II. Amazon Acquisition of Whole Foods
Amazon purchased Whole Foods during the summer of 2017 for $13.7 billion. This purchase price represented a premium over the market value of Whole Foods at the time of the acquisition and was almost twice the book value of Whole Food’s assets.
Amazon also issued $16 billion in corporate bonds on August 22, 2017. Table 3 shows the key terms of these corporate bond issuances as well as the corresponding government bond rate for the various terms to maturity. The credit spreads for these corporate bonds were consistent with a credit rating of A. Some commentators were surprised that Amazon paid higher credit spreads than other high technology companies such as Apple. We should note that not all high technology companies are alike as Apple’s operating margins then to be several multiples of Amazon’s operating margins.
At the time of the acquisition Whole Foods had $1 billion in long-term debt from a corporate bond issuance on December 3, 2015. The terms of this corporate bond issuance is also shown in table 3 along with the interest rate on 10-year government bonds on that date. The credit spread was 2.87 percent, which was consistent with Whole Food’s BB+ credit rating.
If Amazon wished to push down some of this new financing as of August 22, 2017, two questions exist. One is how much debt could be pushed down in the form of intercompany loans from Amazon to its new Whole Foods operating affiliate? Amazon would not likely prevail in pushing down all $16 billion in debt but an intercompany loan equal to $1 billion would be reasonable if not conservative.
The other question is what should be the intercompany interest rate. Table 4 considers a 10-year intercompany loan of $1 billion issued on August 22, 2017 with three possible interest rates. Which interest rate represents the arm’s length standard depends on how one views the credit rating for the operating affiliate. If Amazon’s group rating of A is used for the analysis, then the arm’s length interest rate is the 3.15 percent third party rate paid by Amazon on the same date for the same term to maturity.
If Whole Food’s standalone credit rating of BB+ was seen as appropriate, then the December 3, 2015 third party loan might be seen as the appropriate comparable with one comparability caveat. Interest rates were slightly lower as of August 22, 2017 than they were as of December 3, 2015. Table 4 suggests that a 5 percent interest is consistent with a BB+ standalone credit rating.
Recent court decisions in other nations have suggest an intermediate position between using the group credit rating versus the stand alone credit rating. When the parent has a better credit rating than the borrowing affiliate, the implicit support controversy suggests that the appropriate credit rating be seen as stronger than the standalone credit rating but not as strong as the group rating. If the appropriate credit rating were BBB, then a credit spread near 2 percent would be appropriate. Table 4 reflects this intermediate view as a 4.25 percent intercompany interest rate under the arm’s length standard.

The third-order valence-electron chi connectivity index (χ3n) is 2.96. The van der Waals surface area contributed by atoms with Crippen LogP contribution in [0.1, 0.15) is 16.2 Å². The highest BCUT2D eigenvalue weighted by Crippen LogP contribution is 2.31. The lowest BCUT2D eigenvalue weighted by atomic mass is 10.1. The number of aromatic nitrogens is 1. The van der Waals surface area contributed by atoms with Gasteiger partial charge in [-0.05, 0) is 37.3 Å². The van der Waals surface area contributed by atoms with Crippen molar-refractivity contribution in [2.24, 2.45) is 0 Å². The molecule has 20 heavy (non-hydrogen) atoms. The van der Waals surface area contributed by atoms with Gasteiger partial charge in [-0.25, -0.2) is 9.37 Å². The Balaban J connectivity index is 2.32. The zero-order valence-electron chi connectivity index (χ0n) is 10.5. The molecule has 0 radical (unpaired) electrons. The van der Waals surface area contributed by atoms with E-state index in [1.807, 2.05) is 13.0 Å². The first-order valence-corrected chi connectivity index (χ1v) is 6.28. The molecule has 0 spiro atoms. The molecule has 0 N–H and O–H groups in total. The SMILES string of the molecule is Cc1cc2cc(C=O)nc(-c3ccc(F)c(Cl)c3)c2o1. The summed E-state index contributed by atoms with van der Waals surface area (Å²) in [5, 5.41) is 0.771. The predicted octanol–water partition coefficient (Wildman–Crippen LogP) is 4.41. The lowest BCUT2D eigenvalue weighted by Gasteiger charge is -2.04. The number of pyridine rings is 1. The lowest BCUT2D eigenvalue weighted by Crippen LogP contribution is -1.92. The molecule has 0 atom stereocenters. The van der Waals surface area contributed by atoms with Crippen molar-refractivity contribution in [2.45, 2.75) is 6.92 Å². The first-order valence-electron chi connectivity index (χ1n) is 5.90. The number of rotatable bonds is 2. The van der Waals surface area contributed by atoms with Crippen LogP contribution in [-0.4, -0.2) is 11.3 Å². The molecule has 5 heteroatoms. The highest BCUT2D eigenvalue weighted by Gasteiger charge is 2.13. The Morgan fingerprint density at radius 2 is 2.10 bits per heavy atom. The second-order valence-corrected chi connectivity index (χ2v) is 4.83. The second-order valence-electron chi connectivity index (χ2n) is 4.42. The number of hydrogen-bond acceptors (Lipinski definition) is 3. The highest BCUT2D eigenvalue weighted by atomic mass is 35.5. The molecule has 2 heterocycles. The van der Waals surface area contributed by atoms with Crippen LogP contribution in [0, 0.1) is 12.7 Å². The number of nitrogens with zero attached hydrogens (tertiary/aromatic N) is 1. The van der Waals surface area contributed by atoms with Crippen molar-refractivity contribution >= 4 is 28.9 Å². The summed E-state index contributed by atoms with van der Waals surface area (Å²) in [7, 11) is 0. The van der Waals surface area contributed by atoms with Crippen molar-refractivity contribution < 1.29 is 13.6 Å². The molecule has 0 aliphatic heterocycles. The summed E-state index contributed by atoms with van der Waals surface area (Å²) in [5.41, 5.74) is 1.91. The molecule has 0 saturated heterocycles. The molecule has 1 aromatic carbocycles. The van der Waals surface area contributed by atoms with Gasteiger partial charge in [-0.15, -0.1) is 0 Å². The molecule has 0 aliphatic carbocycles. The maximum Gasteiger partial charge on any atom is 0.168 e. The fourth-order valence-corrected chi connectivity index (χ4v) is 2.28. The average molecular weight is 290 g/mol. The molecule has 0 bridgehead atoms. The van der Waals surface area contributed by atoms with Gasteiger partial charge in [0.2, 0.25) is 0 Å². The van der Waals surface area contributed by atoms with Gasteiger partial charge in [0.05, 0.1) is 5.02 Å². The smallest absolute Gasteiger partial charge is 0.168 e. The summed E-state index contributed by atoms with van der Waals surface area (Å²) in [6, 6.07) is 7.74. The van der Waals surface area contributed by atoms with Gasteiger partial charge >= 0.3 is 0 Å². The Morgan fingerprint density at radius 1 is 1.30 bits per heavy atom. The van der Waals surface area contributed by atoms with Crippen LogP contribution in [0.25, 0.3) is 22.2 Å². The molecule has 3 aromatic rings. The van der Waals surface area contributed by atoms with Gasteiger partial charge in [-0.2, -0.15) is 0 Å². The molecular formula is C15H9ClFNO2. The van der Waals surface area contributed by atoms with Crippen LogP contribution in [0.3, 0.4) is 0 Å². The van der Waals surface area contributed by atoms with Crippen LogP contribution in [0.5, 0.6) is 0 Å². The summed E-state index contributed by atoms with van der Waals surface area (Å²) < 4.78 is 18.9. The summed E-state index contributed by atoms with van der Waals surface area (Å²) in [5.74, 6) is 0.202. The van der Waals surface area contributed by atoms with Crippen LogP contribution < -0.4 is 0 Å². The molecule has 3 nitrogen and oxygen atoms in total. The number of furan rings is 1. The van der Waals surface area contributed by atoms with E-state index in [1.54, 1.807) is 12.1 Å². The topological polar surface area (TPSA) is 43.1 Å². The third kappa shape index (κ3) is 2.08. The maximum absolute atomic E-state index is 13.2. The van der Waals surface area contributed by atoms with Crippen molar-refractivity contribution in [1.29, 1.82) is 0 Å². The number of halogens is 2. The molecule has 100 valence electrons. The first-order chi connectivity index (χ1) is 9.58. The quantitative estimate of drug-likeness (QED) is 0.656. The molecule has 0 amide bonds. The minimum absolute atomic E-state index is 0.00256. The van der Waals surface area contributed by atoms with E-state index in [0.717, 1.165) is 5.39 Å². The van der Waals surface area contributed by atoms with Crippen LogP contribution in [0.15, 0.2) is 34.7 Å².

III. Concluding Remarks
We illustrated certain issues that require addressing in any intercompany debt push down tax planning. The first question is how much of the holding affiliate’s third party debt should be allocated to any particular operating affiliate. The OECD’s Action 4 of the Base Erosion and Profit Shifting effects on “Limitations of Interest Deductions” offers guidance which state tax authorities might consider.   
The other issue involves the appropriate intercompany interest rate under the arm’s length model. We have offered an economic approach consistent with the OECD’s recent “Transfer Pricing Guidance on Financial Transactions”. Our economic approach focuses on the terms of the intercompany agreement (date of loan and term to maturity) and the credit rating of the borrowing affiliates.
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[1] “Calculating Credit Spreads During A Pandemic”, LAW 360, April 27, 2020; “Translating Credit Ratings into Credit Spreads in Intercompany Financing, RoyaltyStat Blog.
[2] "Corporate Bond Spreads and the Pandemic," On the Economy Blog, April 9, 2020.